Several months ago I explored yet another abandoned entertainment complex in central Taiwan 台灣, this time in Dǒuliù 斗六, the administrative seat of Yúnlín 雲林. Check out the full exploration here; this post contains only the results of post-processing some photographic negatives I found on a moldy mattress in an apartment on one of the higher floors. The results are not so interesting this time around but I still enjoy the process of discovery and the aesthetic of decaying, water-damaged negatives like these.
Recently I posted my full exploration of the Qiaoyou Building 喬友大廈, a towering ruin in the heart of Changhua City 彰化市. It was a big building and I ended up capturing many more photographs than I ended up sharing there. Here, in this post, I’d like to share a few more photos I captured in black and white. I have also included a couple of images demonstrating how I digitally restore photographic negatives I find in the ruins (a technique discussed in more detail here). If you’re curious about this building be sure to see the original post.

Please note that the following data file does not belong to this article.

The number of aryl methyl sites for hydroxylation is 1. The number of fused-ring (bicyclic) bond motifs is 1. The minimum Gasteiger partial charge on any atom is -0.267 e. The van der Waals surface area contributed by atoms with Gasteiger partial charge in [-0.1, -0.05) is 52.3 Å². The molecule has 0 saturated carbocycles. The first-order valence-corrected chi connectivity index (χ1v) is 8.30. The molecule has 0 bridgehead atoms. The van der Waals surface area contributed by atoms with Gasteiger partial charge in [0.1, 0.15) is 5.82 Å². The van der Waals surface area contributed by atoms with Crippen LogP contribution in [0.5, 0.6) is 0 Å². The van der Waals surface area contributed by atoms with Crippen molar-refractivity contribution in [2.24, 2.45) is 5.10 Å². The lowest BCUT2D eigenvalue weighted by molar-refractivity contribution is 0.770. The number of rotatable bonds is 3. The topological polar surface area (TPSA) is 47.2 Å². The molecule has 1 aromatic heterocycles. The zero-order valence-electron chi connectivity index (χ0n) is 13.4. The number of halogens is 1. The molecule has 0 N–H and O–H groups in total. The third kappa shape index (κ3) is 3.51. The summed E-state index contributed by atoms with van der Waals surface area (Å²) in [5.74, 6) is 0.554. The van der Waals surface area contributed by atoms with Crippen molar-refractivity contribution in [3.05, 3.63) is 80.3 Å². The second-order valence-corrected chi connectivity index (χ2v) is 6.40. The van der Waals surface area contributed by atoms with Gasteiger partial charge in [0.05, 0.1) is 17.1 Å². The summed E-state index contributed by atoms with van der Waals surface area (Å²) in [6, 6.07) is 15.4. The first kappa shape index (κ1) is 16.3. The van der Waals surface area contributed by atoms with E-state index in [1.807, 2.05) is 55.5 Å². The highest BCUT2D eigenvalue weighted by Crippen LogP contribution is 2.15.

I regularly find photographic negatives while exploring old buildings in Taiwan 台灣. Negatives interest me as they record something of the lives of those who have vanished. Sometimes I will pick up a set of negatives and hold them up to the light in a vain attempt to peer through a tiny window into the past. I seldom see much more than the glowing silhouettes of people standing in the sun.